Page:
The latest issue of the Property Law Review (Volume 1 Part 3) contains the following material:


Covenants as regulation – Pamela O’Connor

Equity’s enforcement of restrictive covenants against successors was a pragmatic response to the delayed development of public planning in the mid 19th century. Yet covenants have persisted as a device for private planning, despite the lack of a coherent doctrinal justification or express provision for them in the original Torrens statutes. They provide a source of private legislative power for developers which is beyond effective control by public or private law. Several Australian jurisdictions allow developers to create, by registration of plans, statutory “restrictions” which are deemed to operate as restrictive covenants. At the same time, many statutes provide for public authorities to regulate through “covenants in gross” which are not recognised by equity. The overextension of the private law restrictive covenant into the realm of public regulation leaves powers inadequately regulated and creates gaps and anomalies in the application of rules.

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Five years on: Confusion, illusion and township leasing on Aboriginal land – Leon Terrill

In 2006, the Australian Government amended the Aboriginal Land Rights (Northern Territory) Act 1976 (Cth) to enable the grant of township leases over Aboriginal land in the Northern Territory. It was a reform which attracted considerable debate. This article collates information about the two existing township leases, and examines this against the stated aims of township leasing. It is argued that a high level of confusion has characterised the implementation of these reforms, and that one of the risks of township leases is that they give the impression of doing more than they actually do. The article concludes by arguing that the Australian Government needs to pay greater attention to clarifying the rationale for its Aboriginal land reform policies.

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Europe, human rights and land law in the 21st century: An English example – Susan Pascoe

The central theme of this article is an examination of the influences of Europe and human rights law on English land law. The Supreme Court decisions in Manchester City Council v Pinnock and Hounslow LBC v Powell are pivotal in aligning English land law with human rights principles in relation to public authority landowners under the European Convention on Human Rights. This article analyses six developments in the law: first, the gradual diminution of the “wide margin of appreciation” of national authorities; second, the modification of the stance towards human rights in repossession cases; third, difficulties pertaining to proportionality; fourth, the continuing significance of the Wednesbury test of unreasonableness; fifth, the impact of human rights on proprietary certainty in English land law; and last, whether possession proceedings will become based on fair outcomes.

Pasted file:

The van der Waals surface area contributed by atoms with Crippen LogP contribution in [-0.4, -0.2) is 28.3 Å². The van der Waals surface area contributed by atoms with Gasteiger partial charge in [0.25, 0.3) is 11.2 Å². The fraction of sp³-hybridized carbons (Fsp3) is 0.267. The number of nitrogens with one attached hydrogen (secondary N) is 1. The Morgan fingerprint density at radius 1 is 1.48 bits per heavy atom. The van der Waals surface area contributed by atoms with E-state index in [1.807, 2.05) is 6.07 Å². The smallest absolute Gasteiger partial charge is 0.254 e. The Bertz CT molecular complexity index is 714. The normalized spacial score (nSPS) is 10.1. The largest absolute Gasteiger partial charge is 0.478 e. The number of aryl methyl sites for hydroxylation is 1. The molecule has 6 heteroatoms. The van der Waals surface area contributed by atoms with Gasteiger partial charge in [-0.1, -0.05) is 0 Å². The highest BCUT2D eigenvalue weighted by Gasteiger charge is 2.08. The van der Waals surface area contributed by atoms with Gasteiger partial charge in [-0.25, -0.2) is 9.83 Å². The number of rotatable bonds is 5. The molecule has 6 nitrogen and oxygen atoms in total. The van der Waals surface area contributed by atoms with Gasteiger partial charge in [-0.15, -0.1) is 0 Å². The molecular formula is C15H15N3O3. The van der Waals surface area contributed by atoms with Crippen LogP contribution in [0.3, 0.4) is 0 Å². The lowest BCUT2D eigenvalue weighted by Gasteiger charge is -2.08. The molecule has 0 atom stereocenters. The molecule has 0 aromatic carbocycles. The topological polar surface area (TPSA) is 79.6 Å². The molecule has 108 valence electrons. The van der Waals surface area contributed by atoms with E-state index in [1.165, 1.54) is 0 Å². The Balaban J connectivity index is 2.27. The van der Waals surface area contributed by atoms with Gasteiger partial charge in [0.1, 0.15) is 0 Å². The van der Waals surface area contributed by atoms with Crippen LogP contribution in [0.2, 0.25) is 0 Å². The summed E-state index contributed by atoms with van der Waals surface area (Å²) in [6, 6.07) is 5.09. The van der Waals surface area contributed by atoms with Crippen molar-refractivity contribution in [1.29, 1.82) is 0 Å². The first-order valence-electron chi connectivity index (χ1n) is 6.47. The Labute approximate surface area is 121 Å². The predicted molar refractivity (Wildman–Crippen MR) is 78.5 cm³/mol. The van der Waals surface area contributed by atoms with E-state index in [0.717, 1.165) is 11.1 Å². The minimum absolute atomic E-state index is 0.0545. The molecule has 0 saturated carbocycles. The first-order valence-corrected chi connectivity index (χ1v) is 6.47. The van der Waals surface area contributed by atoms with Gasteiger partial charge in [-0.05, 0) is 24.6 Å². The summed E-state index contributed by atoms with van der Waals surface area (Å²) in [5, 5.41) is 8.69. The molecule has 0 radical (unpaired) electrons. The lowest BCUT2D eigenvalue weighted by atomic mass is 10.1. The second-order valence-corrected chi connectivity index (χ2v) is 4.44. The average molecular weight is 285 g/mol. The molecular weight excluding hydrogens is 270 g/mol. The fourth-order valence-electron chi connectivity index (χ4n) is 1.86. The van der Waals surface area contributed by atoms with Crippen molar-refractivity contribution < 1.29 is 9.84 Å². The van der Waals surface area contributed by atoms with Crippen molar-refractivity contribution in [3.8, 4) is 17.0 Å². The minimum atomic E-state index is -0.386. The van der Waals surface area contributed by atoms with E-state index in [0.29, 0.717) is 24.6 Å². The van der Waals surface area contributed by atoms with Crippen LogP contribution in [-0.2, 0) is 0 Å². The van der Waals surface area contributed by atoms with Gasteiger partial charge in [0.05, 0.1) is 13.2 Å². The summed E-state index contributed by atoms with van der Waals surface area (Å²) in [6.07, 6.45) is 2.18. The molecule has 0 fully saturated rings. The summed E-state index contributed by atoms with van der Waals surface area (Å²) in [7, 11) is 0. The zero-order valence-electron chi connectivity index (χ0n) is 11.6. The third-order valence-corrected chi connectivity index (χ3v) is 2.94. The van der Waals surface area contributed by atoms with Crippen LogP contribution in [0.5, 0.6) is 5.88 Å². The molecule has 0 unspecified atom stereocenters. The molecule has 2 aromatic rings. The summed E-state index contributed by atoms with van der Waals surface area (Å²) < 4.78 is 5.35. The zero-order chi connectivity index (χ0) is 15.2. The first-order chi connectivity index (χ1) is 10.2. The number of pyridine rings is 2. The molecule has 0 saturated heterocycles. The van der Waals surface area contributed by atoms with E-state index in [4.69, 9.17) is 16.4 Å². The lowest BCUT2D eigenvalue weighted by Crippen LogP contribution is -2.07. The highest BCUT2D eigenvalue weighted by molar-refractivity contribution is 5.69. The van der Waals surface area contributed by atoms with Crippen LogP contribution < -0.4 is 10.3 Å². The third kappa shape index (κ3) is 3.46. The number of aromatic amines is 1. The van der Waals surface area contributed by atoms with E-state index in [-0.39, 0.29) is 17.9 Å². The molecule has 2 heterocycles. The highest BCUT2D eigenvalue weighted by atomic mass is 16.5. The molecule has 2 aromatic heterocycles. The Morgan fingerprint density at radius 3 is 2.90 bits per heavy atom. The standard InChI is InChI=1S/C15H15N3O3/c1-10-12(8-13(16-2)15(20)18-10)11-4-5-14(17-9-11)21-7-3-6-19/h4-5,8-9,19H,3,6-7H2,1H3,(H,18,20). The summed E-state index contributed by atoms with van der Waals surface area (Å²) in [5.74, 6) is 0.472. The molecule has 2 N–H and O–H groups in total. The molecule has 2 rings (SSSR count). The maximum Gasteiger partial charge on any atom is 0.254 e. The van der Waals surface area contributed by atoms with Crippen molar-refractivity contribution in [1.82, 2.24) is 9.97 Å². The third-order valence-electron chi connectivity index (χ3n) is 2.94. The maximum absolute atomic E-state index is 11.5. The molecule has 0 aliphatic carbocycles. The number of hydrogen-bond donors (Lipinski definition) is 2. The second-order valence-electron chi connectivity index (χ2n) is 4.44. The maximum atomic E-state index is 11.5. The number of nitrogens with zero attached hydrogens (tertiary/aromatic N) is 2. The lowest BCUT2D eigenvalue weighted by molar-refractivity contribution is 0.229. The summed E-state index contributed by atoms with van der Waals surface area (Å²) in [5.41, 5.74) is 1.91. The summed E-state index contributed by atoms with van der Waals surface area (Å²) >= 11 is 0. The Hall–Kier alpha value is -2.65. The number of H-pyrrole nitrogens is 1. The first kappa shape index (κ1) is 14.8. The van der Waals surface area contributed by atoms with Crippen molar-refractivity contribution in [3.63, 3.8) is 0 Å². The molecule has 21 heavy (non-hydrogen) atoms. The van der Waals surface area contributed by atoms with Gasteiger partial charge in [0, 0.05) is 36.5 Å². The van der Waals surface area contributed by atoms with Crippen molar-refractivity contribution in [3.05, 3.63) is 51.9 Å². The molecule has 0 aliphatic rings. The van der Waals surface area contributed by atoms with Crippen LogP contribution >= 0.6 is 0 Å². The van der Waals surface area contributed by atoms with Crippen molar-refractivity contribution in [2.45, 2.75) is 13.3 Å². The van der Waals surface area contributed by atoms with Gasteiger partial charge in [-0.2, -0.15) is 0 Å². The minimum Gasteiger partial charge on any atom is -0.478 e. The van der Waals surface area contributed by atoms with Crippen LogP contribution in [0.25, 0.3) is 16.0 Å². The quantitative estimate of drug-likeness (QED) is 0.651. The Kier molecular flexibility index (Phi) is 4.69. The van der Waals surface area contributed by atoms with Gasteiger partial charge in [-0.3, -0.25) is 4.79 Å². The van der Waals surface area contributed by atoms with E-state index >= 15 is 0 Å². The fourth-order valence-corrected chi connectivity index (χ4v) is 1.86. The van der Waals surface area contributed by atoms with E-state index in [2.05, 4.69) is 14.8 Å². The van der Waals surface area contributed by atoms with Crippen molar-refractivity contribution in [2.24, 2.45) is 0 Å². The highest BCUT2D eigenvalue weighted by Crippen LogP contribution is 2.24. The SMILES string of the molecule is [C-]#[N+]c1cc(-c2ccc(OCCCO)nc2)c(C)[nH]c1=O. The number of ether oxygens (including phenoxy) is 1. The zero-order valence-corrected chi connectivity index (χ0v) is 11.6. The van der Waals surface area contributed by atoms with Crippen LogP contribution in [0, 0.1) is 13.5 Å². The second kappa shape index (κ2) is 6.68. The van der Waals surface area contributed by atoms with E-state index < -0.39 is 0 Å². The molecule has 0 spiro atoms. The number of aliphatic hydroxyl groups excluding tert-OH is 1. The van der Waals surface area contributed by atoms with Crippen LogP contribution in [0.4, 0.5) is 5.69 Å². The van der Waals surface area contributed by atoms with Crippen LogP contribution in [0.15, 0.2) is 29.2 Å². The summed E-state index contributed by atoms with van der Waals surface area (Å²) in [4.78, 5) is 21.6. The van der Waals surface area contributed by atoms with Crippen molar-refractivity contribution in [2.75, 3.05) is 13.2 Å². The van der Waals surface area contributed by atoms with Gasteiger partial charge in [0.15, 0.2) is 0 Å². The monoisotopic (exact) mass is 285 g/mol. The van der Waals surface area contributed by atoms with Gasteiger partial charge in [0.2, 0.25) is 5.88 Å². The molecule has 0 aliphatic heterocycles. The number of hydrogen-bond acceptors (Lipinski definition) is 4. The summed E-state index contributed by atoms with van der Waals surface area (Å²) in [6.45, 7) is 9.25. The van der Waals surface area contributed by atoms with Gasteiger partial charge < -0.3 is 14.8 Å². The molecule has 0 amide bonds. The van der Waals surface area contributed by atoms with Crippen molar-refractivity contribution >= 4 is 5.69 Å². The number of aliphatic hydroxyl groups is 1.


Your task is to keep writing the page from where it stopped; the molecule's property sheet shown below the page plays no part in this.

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The non-restoration of land in South Africa: Practical examples and remaining questions – Juanita M Pienaar

Section 25(7) of the South African Constitution provides that persons or communities who were dispossessed of their rights in land after 19 June 1913, on a racially discriminatory basis, qualify for restitution or equitable redress. In some instances, however, as set out in s 34 of the Restitution of Land Rights Act 22 of 1994, land will not be restored and can be withdrawn from the restitution process, even before the finalisation of claims, if it is in the public interest. The aim of this article is to investigate the instances in South Africa where land has not been restored to claimants, with a focus on s 34 of the Restitution Act. The right to restitution, as provided for in the Constitution, is discussed first, followed by an exposition of the relevant legislative framework relating to restitution in general. Specific South African examples of non-restoration are examined. The two pertinent jurisdictional questions embodied in s 34, and how the courts have approached these questions, are highlighted. The South African courts have not embarked on an in-depth analysis of what “public interest” entails, therefore many questions remain inherent in the use of s 34. A successful s 34 application means that claimants are barred from returning to their ancestral lands. In light of this result, the question of whether the public interest may be served by using a mechanism other than s 34 is also addressed.

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  • Multi-Owned Housing: Law, Power and Practice edited by Sarah Blandy, Ann Dupuis and Jennifer Dixon – Thomas Gibbons

For the pdf version of the table of contents, click here: Prop L Rev Vol 1 Pt 3 Contents.